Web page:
A river in Russia’s Arctic city of Norilsk mysteriously turned blood-red on Tuesday, puzzling locals and prompting authorities to launch an investigation.
Казни египетские. Норильск, река Купец вблизи завода “Надежда”. pic.twitter.com/X3Oc2wtfRq
— Юрий Мережко (@yoorashka) September 7, 2016
Russian authorities fear that a Pipeline may have broken as the Daldykan river in Siberia runs close to nickel-producing factory.
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Russia’s Natural Resources and Environment ministry confirmed in a statement on Wednesday that it was investigating reports of river pollution “with an unidentified chemical substance,” saying there could have been an accident at the Norilsk Nickel plant, the world’s largest producer of nickel and palladium.
The plant’s administration however has denied the allegations according to the Guardian:
Norilsk Nickel denied an industrial spill into the Daldykan and said the “colour of the river today doesn’t differ from its usual condition”, the state news agency RIA Novosti reported. But the company said it was temporarily reducing manufacturing work while it monitored the situation.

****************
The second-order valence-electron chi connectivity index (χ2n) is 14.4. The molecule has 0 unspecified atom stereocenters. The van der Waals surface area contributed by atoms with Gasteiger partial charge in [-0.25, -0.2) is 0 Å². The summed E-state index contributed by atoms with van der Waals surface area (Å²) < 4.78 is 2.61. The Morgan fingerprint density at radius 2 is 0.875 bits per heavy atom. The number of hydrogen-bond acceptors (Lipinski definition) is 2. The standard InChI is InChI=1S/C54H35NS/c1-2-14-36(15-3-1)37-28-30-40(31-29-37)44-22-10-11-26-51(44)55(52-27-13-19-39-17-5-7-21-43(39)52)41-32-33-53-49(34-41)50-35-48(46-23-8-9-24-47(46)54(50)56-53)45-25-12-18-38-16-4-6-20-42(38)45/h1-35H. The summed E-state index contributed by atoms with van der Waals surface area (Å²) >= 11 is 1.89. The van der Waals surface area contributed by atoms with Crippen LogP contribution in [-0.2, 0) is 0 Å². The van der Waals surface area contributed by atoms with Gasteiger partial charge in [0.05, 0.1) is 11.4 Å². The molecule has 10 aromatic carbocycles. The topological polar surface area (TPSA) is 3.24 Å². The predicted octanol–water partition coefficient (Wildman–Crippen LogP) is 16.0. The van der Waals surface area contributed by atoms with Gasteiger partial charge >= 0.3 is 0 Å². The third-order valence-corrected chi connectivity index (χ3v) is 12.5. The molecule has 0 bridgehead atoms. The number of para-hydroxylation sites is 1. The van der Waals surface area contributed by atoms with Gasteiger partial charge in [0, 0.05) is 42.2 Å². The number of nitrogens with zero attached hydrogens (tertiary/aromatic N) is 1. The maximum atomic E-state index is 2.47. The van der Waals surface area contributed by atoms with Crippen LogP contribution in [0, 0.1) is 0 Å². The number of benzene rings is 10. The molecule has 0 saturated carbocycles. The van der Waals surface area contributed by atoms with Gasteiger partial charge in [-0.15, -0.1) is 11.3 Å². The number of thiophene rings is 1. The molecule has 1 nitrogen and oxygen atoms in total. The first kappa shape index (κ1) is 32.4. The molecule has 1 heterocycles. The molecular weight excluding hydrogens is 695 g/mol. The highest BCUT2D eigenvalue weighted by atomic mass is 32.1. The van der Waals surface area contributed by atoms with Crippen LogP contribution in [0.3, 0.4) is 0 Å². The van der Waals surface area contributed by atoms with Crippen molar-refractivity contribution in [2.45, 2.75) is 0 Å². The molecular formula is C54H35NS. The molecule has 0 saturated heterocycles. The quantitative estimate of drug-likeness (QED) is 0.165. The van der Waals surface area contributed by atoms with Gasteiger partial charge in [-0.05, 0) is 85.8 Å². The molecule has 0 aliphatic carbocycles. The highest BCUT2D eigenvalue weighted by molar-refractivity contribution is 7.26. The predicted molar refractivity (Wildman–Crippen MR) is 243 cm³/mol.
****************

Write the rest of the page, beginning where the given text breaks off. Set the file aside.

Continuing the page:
The Norilsk mayor’s office said the city’s water supply came from other sources.
According to Denis Koshevoi, a PhD candidate at the Vernadsky Institute for Geochemistry and Analytical Chemistry, who is researching pollution in the area, Norilsk Nickel pumps chemical solutions from Nadezhda to a nearby tailings dam via pipes. It also pumps metal concentrates from ore mills to Nadezhda, he said.
“Periodically there are accidents when these pipes break and the solutions spill and get into the Daldykan – that’s why it changes colour,” Koshevoi told the Guardian.